Carrowholly Heavies Hold Heads High At Home

Westport’s dogged determination in the face of a half-time deficit and appalling conditions pushed them through to this year’s AIL Junior Cup semi-finals.

Played in Carrowholly against a slick visiting Cooke side, the game was as competitive and nailbiting an affair as finals football gets. With their backs to the wall 5nil down after conceding a single score into a raging head wind, Westport played percentage rugby for the opening quarter of the second spell.

LJwest2911c_640x519

Rather than die away, the breeze kicked up a gear, tearing over Westport shoulders and into the Belfast complement facefirst negating any of the get-out-of-jail clearance kick luxuries enjoyed in the first half. Westport, once famed for hardnosed forward-oriented gameplans, stuck with what they know best and took to the heavy conditions like proverbial ducks to water.

LJwest2911b_640x427Clydesdales to a peat bog would have perhaps made for a better analogy, but either way, the second half was all Westport. Timely infringements from the tourists gave Eddie Walsh (39 and counting) two opportunities to post points from 41m and 44m out. He did so with aplomb. A concerted forward campaign late in the second half forced another penalty in the hosts’ favour.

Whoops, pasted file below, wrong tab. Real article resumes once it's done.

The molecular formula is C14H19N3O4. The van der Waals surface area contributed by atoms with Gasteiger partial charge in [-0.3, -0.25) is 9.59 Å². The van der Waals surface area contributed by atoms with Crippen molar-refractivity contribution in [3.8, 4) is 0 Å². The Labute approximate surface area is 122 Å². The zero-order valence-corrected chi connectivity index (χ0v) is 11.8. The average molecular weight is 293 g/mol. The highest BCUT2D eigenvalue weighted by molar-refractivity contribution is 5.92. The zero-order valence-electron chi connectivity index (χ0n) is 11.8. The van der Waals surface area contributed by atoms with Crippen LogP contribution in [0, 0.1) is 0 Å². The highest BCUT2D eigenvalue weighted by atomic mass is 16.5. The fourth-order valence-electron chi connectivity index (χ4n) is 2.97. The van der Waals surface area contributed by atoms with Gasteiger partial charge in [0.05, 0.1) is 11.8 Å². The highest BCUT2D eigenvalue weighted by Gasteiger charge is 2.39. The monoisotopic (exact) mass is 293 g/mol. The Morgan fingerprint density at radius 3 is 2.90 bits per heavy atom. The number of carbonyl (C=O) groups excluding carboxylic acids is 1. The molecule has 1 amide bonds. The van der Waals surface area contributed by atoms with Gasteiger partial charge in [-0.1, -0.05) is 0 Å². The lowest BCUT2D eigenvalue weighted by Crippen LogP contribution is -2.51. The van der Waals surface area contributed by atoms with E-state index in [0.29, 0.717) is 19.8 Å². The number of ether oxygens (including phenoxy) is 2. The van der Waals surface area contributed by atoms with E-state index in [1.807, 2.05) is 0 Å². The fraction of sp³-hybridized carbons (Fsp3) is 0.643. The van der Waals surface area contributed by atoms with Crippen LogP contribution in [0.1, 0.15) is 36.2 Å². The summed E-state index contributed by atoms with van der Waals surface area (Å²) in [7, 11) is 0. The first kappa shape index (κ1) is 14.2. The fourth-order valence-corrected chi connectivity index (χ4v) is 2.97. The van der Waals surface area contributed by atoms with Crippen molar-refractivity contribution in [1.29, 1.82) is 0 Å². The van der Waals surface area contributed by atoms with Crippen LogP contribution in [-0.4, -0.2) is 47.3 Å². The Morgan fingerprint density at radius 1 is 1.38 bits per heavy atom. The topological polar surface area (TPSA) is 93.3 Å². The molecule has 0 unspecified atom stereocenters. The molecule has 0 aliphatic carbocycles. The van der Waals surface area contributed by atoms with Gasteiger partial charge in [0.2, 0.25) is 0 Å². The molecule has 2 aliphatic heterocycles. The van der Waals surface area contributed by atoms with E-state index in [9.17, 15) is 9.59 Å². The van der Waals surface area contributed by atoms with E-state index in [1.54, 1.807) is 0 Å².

LJwest2911a_640x415Walsh, who’d made no mistake at long-range, hit his mark again from 23 out, and Westport – in front of a huge 200-plus supporters contingent – advanced to the national semi-finals courtesy of a 9-5 at-home victory. Connacht is well-represented at the business end of this season’s national junior cup, Monivea also still alive in the top four.

LJwest2911d_640x368

Related

Applications open for IRFU Club Continuity Fund